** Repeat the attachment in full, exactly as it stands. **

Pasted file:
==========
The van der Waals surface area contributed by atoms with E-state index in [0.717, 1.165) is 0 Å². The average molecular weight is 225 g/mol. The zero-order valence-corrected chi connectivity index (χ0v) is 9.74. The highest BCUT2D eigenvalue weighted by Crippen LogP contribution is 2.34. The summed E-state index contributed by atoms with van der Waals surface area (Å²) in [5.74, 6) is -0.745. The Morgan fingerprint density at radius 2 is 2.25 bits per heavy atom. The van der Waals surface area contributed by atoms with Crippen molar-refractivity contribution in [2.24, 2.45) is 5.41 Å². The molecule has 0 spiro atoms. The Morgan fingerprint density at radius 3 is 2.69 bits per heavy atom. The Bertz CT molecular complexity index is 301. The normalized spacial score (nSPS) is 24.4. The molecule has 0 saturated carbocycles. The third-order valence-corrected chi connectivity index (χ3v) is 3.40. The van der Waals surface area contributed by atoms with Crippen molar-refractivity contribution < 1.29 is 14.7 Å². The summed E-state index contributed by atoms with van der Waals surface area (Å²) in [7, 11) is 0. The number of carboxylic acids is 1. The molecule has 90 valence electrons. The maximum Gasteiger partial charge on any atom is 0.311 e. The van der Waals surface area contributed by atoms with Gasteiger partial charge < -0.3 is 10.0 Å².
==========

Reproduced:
The van der Waals surface area contributed by atoms with E-state index in [0.717, 1.165) is 0 Å². The average molecular weight is 225 g/mol. The zero-order valence-corrected chi connectivity index (χ0v) is 9.74. The highest BCUT2D eigenvalue weighted by Crippen LogP contribution is 2.34. The summed E-state index contributed by atoms with van der Waals surface area (Å²) in [5.74, 6) is -0.745. The Morgan fingerprint density at radius 2 is 2.25 bits per heavy atom. The van der Waals surface area contributed by atoms with Crippen molar-refractivity contribution in [2.24, 2.45) is 5.41 Å². The molecule has 0 spiro atoms. The Morgan fingerprint density at radius 3 is 2.69 bits per heavy atom. The Bertz CT molecular complexity index is 301. The normalized spacial score (nSPS) is 24.4. The molecule has 0 saturated carbocycles. The third-order valence-corrected chi connectivity index (χ3v) is 3.40. The van der Waals surface area contributed by atoms with Crippen molar-refractivity contribution < 1.29 is 14.7 Å². The summed E-state index contributed by atoms with van der Waals surface area (Å²) in [7, 11) is 0. The number of carboxylic acids is 1. The molecule has 90 valence electrons. The maximum Gasteiger partial charge on any atom is 0.311 e. The van der Waals surface area contributed by atoms with Gasteiger partial charge < -0.3 is 10.0 Å².